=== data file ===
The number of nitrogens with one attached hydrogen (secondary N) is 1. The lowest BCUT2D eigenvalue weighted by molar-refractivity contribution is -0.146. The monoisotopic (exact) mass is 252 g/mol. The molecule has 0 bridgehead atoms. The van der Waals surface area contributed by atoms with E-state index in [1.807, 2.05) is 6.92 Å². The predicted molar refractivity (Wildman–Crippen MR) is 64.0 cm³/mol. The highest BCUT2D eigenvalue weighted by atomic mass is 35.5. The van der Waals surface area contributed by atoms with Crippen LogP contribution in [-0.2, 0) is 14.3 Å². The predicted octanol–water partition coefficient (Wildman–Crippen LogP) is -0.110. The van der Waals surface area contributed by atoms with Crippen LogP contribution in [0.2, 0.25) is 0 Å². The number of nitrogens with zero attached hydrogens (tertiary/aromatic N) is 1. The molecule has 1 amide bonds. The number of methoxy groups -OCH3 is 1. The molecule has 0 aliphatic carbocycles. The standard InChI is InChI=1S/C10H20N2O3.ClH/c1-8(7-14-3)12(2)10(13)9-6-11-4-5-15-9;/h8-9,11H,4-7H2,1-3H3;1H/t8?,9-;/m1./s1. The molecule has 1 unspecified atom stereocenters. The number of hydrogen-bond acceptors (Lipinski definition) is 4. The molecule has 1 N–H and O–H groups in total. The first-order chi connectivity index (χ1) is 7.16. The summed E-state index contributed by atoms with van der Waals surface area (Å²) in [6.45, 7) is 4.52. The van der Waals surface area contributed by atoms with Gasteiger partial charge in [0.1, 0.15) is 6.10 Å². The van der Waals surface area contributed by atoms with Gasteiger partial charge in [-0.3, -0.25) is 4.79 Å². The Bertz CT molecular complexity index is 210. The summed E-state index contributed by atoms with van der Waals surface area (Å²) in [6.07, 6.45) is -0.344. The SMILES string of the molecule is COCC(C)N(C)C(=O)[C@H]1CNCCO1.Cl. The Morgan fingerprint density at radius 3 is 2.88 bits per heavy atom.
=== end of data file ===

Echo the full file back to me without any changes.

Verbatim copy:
The number of nitrogens with one attached hydrogen (secondary N) is 1. The lowest BCUT2D eigenvalue weighted by molar-refractivity contribution is -0.146. The monoisotopic (exact) mass is 252 g/mol. The molecule has 0 bridgehead atoms. The van der Waals surface area contributed by atoms with E-state index in [1.807, 2.05) is 6.92 Å². The predicted molar refractivity (Wildman–Crippen MR) is 64.0 cm³/mol. The highest BCUT2D eigenvalue weighted by atomic mass is 35.5. The van der Waals surface area contributed by atoms with Crippen LogP contribution in [-0.2, 0) is 14.3 Å². The predicted octanol–water partition coefficient (Wildman–Crippen LogP) is -0.110. The van der Waals surface area contributed by atoms with Crippen LogP contribution in [0.2, 0.25) is 0 Å². The number of nitrogens with zero attached hydrogens (tertiary/aromatic N) is 1. The molecule has 1 amide bonds. The number of methoxy groups -OCH3 is 1. The molecule has 0 aliphatic carbocycles. The standard InChI is InChI=1S/C10H20N2O3.ClH/c1-8(7-14-3)12(2)10(13)9-6-11-4-5-15-9;/h8-9,11H,4-7H2,1-3H3;1H/t8?,9-;/m1./s1. The molecule has 1 unspecified atom stereocenters. The number of hydrogen-bond acceptors (Lipinski definition) is 4. The molecule has 1 N–H and O–H groups in total. The first-order chi connectivity index (χ1) is 7.16. The summed E-state index contributed by atoms with van der Waals surface area (Å²) in [6.45, 7) is 4.52. The van der Waals surface area contributed by atoms with Gasteiger partial charge in [0.1, 0.15) is 6.10 Å². The van der Waals surface area contributed by atoms with Gasteiger partial charge in [-0.3, -0.25) is 4.79 Å². The Bertz CT molecular complexity index is 210. The summed E-state index contributed by atoms with van der Waals surface area (Å²) in [6.07, 6.45) is -0.344. The SMILES string of the molecule is COCC(C)N(C)C(=O)[C@H]1CNCCO1.Cl. The Morgan fingerprint density at radius 3 is 2.88 bits per heavy atom.